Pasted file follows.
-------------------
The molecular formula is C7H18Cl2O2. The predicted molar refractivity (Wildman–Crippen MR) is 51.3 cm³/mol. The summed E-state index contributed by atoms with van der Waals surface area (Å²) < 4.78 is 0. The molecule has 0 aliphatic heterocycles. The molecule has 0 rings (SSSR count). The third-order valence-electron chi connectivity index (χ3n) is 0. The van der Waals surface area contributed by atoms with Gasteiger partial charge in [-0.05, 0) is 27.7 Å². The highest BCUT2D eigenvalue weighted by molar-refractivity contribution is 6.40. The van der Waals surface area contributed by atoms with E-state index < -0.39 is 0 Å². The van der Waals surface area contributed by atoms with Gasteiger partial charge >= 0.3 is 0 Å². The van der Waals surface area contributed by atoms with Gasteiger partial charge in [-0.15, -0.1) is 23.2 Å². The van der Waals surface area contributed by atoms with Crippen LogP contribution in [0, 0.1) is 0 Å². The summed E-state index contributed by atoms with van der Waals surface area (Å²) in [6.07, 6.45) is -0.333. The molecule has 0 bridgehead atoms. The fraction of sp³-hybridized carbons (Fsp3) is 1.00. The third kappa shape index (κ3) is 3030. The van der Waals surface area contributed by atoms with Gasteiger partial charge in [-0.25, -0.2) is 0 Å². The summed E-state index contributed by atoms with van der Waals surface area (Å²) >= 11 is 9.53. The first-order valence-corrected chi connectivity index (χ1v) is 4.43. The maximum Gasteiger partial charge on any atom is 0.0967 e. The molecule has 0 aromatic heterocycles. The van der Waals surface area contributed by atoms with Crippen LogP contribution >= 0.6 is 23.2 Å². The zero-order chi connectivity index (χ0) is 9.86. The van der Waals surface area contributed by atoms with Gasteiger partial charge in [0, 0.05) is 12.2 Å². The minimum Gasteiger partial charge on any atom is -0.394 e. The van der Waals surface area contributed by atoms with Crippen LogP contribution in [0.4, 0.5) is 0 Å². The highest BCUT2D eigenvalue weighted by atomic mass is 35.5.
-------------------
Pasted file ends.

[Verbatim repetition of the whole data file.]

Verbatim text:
The molecular formula is C7H18Cl2O2. The predicted molar refractivity (Wildman–Crippen MR) is 51.3 cm³/mol. The summed E-state index contributed by atoms with van der Waals surface area (Å²) < 4.78 is 0. The molecule has 0 aliphatic heterocycles. The molecule has 0 rings (SSSR count). The third-order valence-electron chi connectivity index (χ3n) is 0. The van der Waals surface area contributed by atoms with Gasteiger partial charge in [-0.05, 0) is 27.7 Å². The highest BCUT2D eigenvalue weighted by molar-refractivity contribution is 6.40. The van der Waals surface area contributed by atoms with E-state index < -0.39 is 0 Å². The van der Waals surface area contributed by atoms with Gasteiger partial charge >= 0.3 is 0 Å². The van der Waals surface area contributed by atoms with Gasteiger partial charge in [-0.15, -0.1) is 23.2 Å². The van der Waals surface area contributed by atoms with Crippen LogP contribution in [0, 0.1) is 0 Å². The summed E-state index contributed by atoms with van der Waals surface area (Å²) in [6.07, 6.45) is -0.333. The molecule has 0 bridgehead atoms. The fraction of sp³-hybridized carbons (Fsp3) is 1.00. The third kappa shape index (κ3) is 3030. The van der Waals surface area contributed by atoms with Gasteiger partial charge in [-0.25, -0.2) is 0 Å². The summed E-state index contributed by atoms with van der Waals surface area (Å²) >= 11 is 9.53. The first-order valence-corrected chi connectivity index (χ1v) is 4.43. The maximum Gasteiger partial charge on any atom is 0.0967 e. The molecule has 0 aromatic heterocycles. The van der Waals surface area contributed by atoms with Crippen LogP contribution >= 0.6 is 23.2 Å². The zero-order chi connectivity index (χ0) is 9.86. The van der Waals surface area contributed by atoms with Gasteiger partial charge in [0, 0.05) is 12.2 Å². The minimum Gasteiger partial charge on any atom is -0.394 e. The van der Waals surface area contributed by atoms with Crippen LogP contribution in [0.4, 0.5) is 0 Å². The highest BCUT2D eigenvalue weighted by atomic mass is 35.5.